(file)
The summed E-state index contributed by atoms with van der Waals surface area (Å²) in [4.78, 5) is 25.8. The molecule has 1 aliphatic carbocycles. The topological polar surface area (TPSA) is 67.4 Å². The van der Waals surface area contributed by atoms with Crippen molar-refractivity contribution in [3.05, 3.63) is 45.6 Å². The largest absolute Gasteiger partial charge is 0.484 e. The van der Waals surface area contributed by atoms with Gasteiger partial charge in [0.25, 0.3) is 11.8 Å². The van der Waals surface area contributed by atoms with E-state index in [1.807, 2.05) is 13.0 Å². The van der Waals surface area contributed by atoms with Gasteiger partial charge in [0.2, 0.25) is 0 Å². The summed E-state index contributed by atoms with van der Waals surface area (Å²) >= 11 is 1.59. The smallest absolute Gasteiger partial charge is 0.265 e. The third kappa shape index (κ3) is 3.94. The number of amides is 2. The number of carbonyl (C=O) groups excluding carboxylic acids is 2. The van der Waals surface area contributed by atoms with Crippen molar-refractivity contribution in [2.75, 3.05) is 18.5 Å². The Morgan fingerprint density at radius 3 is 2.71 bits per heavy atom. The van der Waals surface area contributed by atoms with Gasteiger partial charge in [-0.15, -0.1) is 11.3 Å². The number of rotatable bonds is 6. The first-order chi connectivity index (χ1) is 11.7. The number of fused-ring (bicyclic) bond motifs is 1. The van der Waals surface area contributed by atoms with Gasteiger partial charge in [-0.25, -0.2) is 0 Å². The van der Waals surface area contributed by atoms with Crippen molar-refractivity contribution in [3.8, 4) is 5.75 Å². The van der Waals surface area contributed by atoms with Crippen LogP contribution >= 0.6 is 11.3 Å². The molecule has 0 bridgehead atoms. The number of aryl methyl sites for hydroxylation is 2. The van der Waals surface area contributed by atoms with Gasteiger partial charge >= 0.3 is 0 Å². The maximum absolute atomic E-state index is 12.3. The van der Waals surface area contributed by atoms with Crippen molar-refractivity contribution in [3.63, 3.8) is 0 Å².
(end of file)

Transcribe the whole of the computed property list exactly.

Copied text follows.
The summed E-state index contributed by atoms with van der Waals surface area (Å²) in [4.78, 5) is 25.8. The molecule has 1 aliphatic carbocycles. The topological polar surface area (TPSA) is 67.4 Å². The van der Waals surface area contributed by atoms with Crippen molar-refractivity contribution in [3.05, 3.63) is 45.6 Å². The largest absolute Gasteiger partial charge is 0.484 e. The van der Waals surface area contributed by atoms with Gasteiger partial charge in [0.25, 0.3) is 11.8 Å². The van der Waals surface area contributed by atoms with E-state index in [1.807, 2.05) is 13.0 Å². The van der Waals surface area contributed by atoms with Gasteiger partial charge in [0.2, 0.25) is 0 Å². The summed E-state index contributed by atoms with van der Waals surface area (Å²) >= 11 is 1.59. The smallest absolute Gasteiger partial charge is 0.265 e. The third kappa shape index (κ3) is 3.94. The number of amides is 2. The number of carbonyl (C=O) groups excluding carboxylic acids is 2. The van der Waals surface area contributed by atoms with Crippen molar-refractivity contribution in [2.75, 3.05) is 18.5 Å². The Morgan fingerprint density at radius 3 is 2.71 bits per heavy atom. The van der Waals surface area contributed by atoms with Gasteiger partial charge in [-0.15, -0.1) is 11.3 Å². The number of rotatable bonds is 6. The first-order chi connectivity index (χ1) is 11.7. The number of fused-ring (bicyclic) bond motifs is 1. The van der Waals surface area contributed by atoms with Gasteiger partial charge in [-0.25, -0.2) is 0 Å². The van der Waals surface area contributed by atoms with Crippen molar-refractivity contribution in [3.8, 4) is 5.75 Å². The van der Waals surface area contributed by atoms with Crippen LogP contribution >= 0.6 is 11.3 Å². The molecule has 0 bridgehead atoms. The number of aryl methyl sites for hydroxylation is 2. The van der Waals surface area contributed by atoms with Gasteiger partial charge >= 0.3 is 0 Å². The maximum absolute atomic E-state index is 12.3. The van der Waals surface area contributed by atoms with Crippen molar-refractivity contribution in [3.63, 3.8) is 0 Å².